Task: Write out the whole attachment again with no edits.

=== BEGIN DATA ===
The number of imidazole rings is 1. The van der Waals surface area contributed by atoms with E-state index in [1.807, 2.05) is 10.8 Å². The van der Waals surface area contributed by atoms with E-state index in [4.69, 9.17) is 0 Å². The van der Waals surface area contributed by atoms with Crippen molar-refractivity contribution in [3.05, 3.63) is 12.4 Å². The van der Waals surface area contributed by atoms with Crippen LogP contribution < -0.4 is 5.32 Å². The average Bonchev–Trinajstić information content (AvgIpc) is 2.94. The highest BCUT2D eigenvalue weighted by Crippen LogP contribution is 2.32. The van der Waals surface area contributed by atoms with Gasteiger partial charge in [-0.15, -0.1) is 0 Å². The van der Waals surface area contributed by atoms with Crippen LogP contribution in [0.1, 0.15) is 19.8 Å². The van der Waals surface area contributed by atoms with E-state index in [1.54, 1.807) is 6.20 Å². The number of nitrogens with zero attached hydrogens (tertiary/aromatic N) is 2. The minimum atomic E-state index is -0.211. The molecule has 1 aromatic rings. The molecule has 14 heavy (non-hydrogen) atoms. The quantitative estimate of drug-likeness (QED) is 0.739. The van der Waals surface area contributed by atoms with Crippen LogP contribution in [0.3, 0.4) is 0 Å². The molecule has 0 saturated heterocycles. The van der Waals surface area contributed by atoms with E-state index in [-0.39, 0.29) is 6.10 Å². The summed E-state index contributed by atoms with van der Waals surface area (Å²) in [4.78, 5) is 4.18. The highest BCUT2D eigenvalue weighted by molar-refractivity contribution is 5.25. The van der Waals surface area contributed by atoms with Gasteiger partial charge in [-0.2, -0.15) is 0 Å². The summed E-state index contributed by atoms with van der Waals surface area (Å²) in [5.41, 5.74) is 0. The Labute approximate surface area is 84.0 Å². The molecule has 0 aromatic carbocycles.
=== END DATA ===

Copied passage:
The number of imidazole rings is 1. The van der Waals surface area contributed by atoms with E-state index in [1.807, 2.05) is 10.8 Å². The van der Waals surface area contributed by atoms with E-state index in [4.69, 9.17) is 0 Å². The van der Waals surface area contributed by atoms with Crippen molar-refractivity contribution in [3.05, 3.63) is 12.4 Å². The van der Waals surface area contributed by atoms with Crippen LogP contribution < -0.4 is 5.32 Å². The average Bonchev–Trinajstić information content (AvgIpc) is 2.94. The highest BCUT2D eigenvalue weighted by Crippen LogP contribution is 2.32. The van der Waals surface area contributed by atoms with Gasteiger partial charge in [-0.15, -0.1) is 0 Å². The van der Waals surface area contributed by atoms with Crippen LogP contribution in [0.1, 0.15) is 19.8 Å². The van der Waals surface area contributed by atoms with E-state index in [1.54, 1.807) is 6.20 Å². The number of nitrogens with zero attached hydrogens (tertiary/aromatic N) is 2. The minimum atomic E-state index is -0.211. The molecule has 1 aromatic rings. The molecule has 14 heavy (non-hydrogen) atoms. The quantitative estimate of drug-likeness (QED) is 0.739. The van der Waals surface area contributed by atoms with Crippen LogP contribution in [0.3, 0.4) is 0 Å². The molecule has 0 saturated heterocycles. The van der Waals surface area contributed by atoms with E-state index in [-0.39, 0.29) is 6.10 Å². The summed E-state index contributed by atoms with van der Waals surface area (Å²) in [4.78, 5) is 4.18. The highest BCUT2D eigenvalue weighted by molar-refractivity contribution is 5.25. The van der Waals surface area contributed by atoms with Gasteiger partial charge in [-0.2, -0.15) is 0 Å². The summed E-state index contributed by atoms with van der Waals surface area (Å²) in [5.41, 5.74) is 0. The Labute approximate surface area is 84.0 Å². The molecule has 0 aromatic carbocycles.